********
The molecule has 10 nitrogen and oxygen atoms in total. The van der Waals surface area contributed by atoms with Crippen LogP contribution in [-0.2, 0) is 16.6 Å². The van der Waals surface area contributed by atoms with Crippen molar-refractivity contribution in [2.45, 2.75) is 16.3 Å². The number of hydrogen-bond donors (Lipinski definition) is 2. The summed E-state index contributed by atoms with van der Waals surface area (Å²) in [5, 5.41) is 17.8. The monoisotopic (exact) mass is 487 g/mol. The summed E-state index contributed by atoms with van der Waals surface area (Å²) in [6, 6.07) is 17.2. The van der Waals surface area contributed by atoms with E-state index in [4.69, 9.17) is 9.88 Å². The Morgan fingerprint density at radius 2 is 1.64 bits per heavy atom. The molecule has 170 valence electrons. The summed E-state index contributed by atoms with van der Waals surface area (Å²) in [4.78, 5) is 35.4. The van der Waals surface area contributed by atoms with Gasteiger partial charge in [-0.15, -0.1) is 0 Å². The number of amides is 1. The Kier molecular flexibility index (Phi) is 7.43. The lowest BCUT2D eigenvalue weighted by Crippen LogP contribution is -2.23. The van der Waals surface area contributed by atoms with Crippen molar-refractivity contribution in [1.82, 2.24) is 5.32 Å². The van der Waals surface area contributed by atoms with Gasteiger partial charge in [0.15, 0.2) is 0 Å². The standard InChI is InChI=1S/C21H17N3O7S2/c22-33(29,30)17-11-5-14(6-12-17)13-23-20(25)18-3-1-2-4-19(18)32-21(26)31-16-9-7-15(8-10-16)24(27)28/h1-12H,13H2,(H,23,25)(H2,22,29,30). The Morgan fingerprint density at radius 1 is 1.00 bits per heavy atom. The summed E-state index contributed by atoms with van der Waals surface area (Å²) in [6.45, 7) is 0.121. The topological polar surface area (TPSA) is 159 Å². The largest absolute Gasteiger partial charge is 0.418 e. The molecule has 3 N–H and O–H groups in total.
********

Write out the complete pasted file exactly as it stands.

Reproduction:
The molecule has 10 nitrogen and oxygen atoms in total. The van der Waals surface area contributed by atoms with Crippen LogP contribution in [-0.2, 0) is 16.6 Å². The van der Waals surface area contributed by atoms with Crippen molar-refractivity contribution in [2.45, 2.75) is 16.3 Å². The number of hydrogen-bond donors (Lipinski definition) is 2. The summed E-state index contributed by atoms with van der Waals surface area (Å²) in [5, 5.41) is 17.8. The monoisotopic (exact) mass is 487 g/mol. The summed E-state index contributed by atoms with van der Waals surface area (Å²) in [6, 6.07) is 17.2. The van der Waals surface area contributed by atoms with E-state index in [4.69, 9.17) is 9.88 Å². The Morgan fingerprint density at radius 2 is 1.64 bits per heavy atom. The molecule has 170 valence electrons. The summed E-state index contributed by atoms with van der Waals surface area (Å²) in [4.78, 5) is 35.4. The van der Waals surface area contributed by atoms with Gasteiger partial charge in [-0.15, -0.1) is 0 Å². The number of amides is 1. The Kier molecular flexibility index (Phi) is 7.43. The lowest BCUT2D eigenvalue weighted by Crippen LogP contribution is -2.23. The van der Waals surface area contributed by atoms with Crippen molar-refractivity contribution in [1.82, 2.24) is 5.32 Å². The van der Waals surface area contributed by atoms with Gasteiger partial charge in [0.15, 0.2) is 0 Å². The standard InChI is InChI=1S/C21H17N3O7S2/c22-33(29,30)17-11-5-14(6-12-17)13-23-20(25)18-3-1-2-4-19(18)32-21(26)31-16-9-7-15(8-10-16)24(27)28/h1-12H,13H2,(H,23,25)(H2,22,29,30). The Morgan fingerprint density at radius 1 is 1.00 bits per heavy atom. The summed E-state index contributed by atoms with van der Waals surface area (Å²) in [6.45, 7) is 0.121. The topological polar surface area (TPSA) is 159 Å². The largest absolute Gasteiger partial charge is 0.418 e. The molecule has 3 N–H and O–H groups in total.